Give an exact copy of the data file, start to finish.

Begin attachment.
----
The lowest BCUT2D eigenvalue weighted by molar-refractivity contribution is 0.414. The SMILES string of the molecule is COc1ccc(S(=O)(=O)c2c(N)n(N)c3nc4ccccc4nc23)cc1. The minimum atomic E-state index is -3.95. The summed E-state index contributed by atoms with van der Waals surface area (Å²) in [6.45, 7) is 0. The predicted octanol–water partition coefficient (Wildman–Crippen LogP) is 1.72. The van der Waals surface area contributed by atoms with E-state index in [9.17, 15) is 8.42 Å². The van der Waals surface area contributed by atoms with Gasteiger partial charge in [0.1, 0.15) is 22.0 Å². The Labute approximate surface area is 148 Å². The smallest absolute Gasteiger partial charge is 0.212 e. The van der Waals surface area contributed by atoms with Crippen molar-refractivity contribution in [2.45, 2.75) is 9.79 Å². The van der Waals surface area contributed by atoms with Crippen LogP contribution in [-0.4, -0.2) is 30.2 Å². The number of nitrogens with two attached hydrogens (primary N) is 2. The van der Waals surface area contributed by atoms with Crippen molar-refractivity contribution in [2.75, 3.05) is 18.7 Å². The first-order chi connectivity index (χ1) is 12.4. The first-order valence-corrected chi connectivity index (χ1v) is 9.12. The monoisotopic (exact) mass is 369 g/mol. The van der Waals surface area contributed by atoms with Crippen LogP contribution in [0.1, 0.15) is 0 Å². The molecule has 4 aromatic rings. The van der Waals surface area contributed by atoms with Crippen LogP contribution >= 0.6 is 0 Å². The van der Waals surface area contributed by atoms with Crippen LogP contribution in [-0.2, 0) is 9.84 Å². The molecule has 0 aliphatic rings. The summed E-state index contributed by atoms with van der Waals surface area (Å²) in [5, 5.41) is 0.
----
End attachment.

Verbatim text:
The lowest BCUT2D eigenvalue weighted by molar-refractivity contribution is 0.414. The SMILES string of the molecule is COc1ccc(S(=O)(=O)c2c(N)n(N)c3nc4ccccc4nc23)cc1. The minimum atomic E-state index is -3.95. The summed E-state index contributed by atoms with van der Waals surface area (Å²) in [6.45, 7) is 0. The predicted octanol–water partition coefficient (Wildman–Crippen LogP) is 1.72. The van der Waals surface area contributed by atoms with E-state index in [9.17, 15) is 8.42 Å². The van der Waals surface area contributed by atoms with Gasteiger partial charge in [0.1, 0.15) is 22.0 Å². The Labute approximate surface area is 148 Å². The smallest absolute Gasteiger partial charge is 0.212 e. The van der Waals surface area contributed by atoms with Crippen molar-refractivity contribution in [2.45, 2.75) is 9.79 Å². The van der Waals surface area contributed by atoms with Crippen LogP contribution in [-0.4, -0.2) is 30.2 Å². The number of nitrogens with two attached hydrogens (primary N) is 2. The van der Waals surface area contributed by atoms with Crippen molar-refractivity contribution in [2.75, 3.05) is 18.7 Å². The first-order chi connectivity index (χ1) is 12.4. The first-order valence-corrected chi connectivity index (χ1v) is 9.12. The monoisotopic (exact) mass is 369 g/mol. The van der Waals surface area contributed by atoms with Crippen LogP contribution in [0.1, 0.15) is 0 Å². The molecule has 4 aromatic rings. The van der Waals surface area contributed by atoms with Crippen LogP contribution >= 0.6 is 0 Å². The van der Waals surface area contributed by atoms with Crippen LogP contribution in [-0.2, 0) is 9.84 Å². The molecule has 0 aliphatic rings. The summed E-state index contributed by atoms with van der Waals surface area (Å²) in [5, 5.41) is 0.